The Shoot Review

It might be short, but there's some solid fun to be had in this family-friendly Move shooter.

In The Shoot, your targets may look like cowboys, robots, or zombies, but they're actually just thin wooden cutouts populating a film set. The gameplay in this arcade shooter is similarly two-dimensional, offering up some interesting Move-controlled shooting without much depth. But just because it's shallow doesn't mean it's not fun. The Shoot is an entertaining but short-lived romp that makes good use of the PlayStation 3's motion-sensitive add-on, and its simple mechanics and violence-lite approach to blasting bad guys makes it accessible for gamers of any age.

Instead of playing as the gruff hero stereotype you'd find in most action games, you play as an actor pretending to be a gruff hero stereotype on a film set. You have to blast your way through five movies, each from a different genre. There's a Western, a sci-fi flick, a campy horror movie, and more. No matter what the genre, the task is still the same--shoot at (mostly) anything that moves. While firing on thin pieces of wood and cardboard doesn't have the same visceral impact as shooting at "real" characters, the game's behind-the-scenes movie setting gives it a unique, distinct feel from other shooters. Wires that guide flying characters are clearly visible, shot opponents break up into chunky splinters, metal frames that hold up cutouts are exposed if you shoot off a torso--all these touches give The Shoot a kooky charm. Its blood and gore-less approach to blasting enemies also makes it a safe choice for some family-friendly fun.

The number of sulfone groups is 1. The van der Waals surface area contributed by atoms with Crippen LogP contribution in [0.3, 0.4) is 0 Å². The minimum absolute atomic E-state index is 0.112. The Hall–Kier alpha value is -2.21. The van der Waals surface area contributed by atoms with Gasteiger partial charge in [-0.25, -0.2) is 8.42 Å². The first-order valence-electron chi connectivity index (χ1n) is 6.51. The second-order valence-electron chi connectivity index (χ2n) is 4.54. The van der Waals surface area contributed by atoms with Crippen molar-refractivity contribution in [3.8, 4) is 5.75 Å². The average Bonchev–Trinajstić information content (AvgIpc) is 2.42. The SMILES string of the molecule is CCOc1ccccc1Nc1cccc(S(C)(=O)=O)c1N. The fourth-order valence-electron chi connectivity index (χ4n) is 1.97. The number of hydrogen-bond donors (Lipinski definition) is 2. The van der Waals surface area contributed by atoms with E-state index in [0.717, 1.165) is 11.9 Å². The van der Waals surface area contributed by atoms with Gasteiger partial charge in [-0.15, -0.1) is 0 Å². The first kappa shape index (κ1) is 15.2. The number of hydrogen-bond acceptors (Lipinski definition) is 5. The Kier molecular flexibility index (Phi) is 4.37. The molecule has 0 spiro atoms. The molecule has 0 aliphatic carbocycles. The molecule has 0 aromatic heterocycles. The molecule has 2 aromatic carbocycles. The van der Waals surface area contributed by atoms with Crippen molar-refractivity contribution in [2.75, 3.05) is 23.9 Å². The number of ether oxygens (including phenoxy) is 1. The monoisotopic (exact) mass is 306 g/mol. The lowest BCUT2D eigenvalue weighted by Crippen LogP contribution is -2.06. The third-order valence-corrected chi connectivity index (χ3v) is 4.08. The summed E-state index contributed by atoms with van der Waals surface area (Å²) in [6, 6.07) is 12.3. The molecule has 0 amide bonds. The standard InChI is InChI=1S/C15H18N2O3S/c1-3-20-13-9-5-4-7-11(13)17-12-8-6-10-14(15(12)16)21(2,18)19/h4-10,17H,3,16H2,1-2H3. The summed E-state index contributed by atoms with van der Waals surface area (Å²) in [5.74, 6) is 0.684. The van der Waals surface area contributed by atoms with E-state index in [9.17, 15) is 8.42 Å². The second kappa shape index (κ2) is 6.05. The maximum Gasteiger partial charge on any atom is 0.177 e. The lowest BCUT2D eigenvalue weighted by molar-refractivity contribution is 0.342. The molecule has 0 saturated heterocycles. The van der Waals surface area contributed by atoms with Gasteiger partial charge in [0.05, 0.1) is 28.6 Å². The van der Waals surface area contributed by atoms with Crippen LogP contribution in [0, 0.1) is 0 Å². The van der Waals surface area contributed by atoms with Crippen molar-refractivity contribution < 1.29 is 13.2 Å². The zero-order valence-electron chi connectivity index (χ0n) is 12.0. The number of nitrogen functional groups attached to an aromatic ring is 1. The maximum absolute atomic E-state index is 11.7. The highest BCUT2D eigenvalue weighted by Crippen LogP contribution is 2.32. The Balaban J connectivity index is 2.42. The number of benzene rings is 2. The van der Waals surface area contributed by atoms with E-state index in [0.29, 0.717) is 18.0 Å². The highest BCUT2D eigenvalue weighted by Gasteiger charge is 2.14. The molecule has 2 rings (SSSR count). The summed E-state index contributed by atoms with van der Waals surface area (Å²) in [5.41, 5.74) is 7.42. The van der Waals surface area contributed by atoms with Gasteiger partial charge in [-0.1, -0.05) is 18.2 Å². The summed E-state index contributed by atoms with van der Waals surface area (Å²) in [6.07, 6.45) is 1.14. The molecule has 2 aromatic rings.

That family-friendly focus extends into gameplay. Your character doesn't actually take damage or lose lives in The Shoot; rather, your success is determined by an off-screen director. If you shoot well and rack up combos, the director's happiness gauge will stay full. If you get hit or shoot civilian cutout targets, however, his meter drops. If it drops to zero, then you'll use up a "take," and you only have a few of these takes available to make it through any one level. Limited takes aren't really an issue, though, with the game being a breeze to complete. Most of the enemies that populate The Shoot won't even try to hurt you if they're not shot, and the ones that do attack usually only do so after a generous amount of time, giving you plenty of opportunity to gun them down. And even if the director's meter does fall, racking up subsequent combos will eventually refill it.

The real challenge in The Shoot lies in racking up combos where you continually hit targets without missing. It's good fun to try to maintain accuracy whilst shooting at the many enemies that clog up the screen at once, and there's a good variety of foes on show with specific weak points that add to the challenge. Vampires, for example, are only vulnerable around their heart, while bats are fast-moving, small targets that are difficult to hit. Robots and zombies normally take two shots to bring down, but if you score a headshot, they crumple in one. Building up combos also opens up special abilities that can be used in battle; showtime slows everything down onscreen and is triggered by spinning your body around on the spot (or swinging the Move in a wide circle above your head); shockwave destroys everything onscreen and can be performed by pointing the Move down and shooting; and rampage turns your weapon into a fast-firing machine gun and is deployed by pointing the Move controller up. Using these power-ups makes an already easy game even easier, and having to spin around to deploy showtime is much more annoying than it is fun.